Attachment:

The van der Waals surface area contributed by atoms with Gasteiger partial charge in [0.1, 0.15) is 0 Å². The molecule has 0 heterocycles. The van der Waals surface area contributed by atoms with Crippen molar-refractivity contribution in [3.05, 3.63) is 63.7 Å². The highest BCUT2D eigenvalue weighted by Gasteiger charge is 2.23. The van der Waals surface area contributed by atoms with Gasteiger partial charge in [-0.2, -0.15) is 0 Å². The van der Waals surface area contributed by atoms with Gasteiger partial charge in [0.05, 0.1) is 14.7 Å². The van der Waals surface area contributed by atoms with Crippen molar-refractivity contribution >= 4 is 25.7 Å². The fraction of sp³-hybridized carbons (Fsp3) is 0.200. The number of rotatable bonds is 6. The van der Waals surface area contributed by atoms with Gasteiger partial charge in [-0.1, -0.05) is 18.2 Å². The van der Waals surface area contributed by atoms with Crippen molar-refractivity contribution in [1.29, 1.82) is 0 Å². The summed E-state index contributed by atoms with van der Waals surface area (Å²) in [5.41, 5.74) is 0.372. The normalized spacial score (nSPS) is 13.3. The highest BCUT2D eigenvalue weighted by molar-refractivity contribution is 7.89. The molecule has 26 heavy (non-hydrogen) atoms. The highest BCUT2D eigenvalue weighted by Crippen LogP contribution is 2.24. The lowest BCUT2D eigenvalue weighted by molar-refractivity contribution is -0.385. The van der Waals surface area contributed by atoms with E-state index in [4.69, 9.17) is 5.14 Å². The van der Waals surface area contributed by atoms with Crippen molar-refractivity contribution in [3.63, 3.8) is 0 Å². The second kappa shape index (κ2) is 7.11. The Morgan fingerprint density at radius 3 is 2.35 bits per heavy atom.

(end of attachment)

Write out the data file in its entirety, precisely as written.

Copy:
The van der Waals surface area contributed by atoms with Gasteiger partial charge in [0.1, 0.15) is 0 Å². The molecule has 0 heterocycles. The van der Waals surface area contributed by atoms with Crippen molar-refractivity contribution in [3.05, 3.63) is 63.7 Å². The highest BCUT2D eigenvalue weighted by Gasteiger charge is 2.23. The van der Waals surface area contributed by atoms with Gasteiger partial charge in [-0.2, -0.15) is 0 Å². The van der Waals surface area contributed by atoms with Gasteiger partial charge in [0.05, 0.1) is 14.7 Å². The van der Waals surface area contributed by atoms with Crippen molar-refractivity contribution >= 4 is 25.7 Å². The fraction of sp³-hybridized carbons (Fsp3) is 0.200. The number of rotatable bonds is 6. The van der Waals surface area contributed by atoms with Gasteiger partial charge in [-0.1, -0.05) is 18.2 Å². The van der Waals surface area contributed by atoms with Crippen molar-refractivity contribution in [1.29, 1.82) is 0 Å². The summed E-state index contributed by atoms with van der Waals surface area (Å²) in [5.41, 5.74) is 0.372. The normalized spacial score (nSPS) is 13.3. The highest BCUT2D eigenvalue weighted by molar-refractivity contribution is 7.89. The molecule has 26 heavy (non-hydrogen) atoms. The highest BCUT2D eigenvalue weighted by Crippen LogP contribution is 2.24. The lowest BCUT2D eigenvalue weighted by molar-refractivity contribution is -0.385. The van der Waals surface area contributed by atoms with E-state index in [4.69, 9.17) is 5.14 Å². The van der Waals surface area contributed by atoms with Crippen molar-refractivity contribution in [3.63, 3.8) is 0 Å². The second kappa shape index (κ2) is 7.11. The Morgan fingerprint density at radius 3 is 2.35 bits per heavy atom.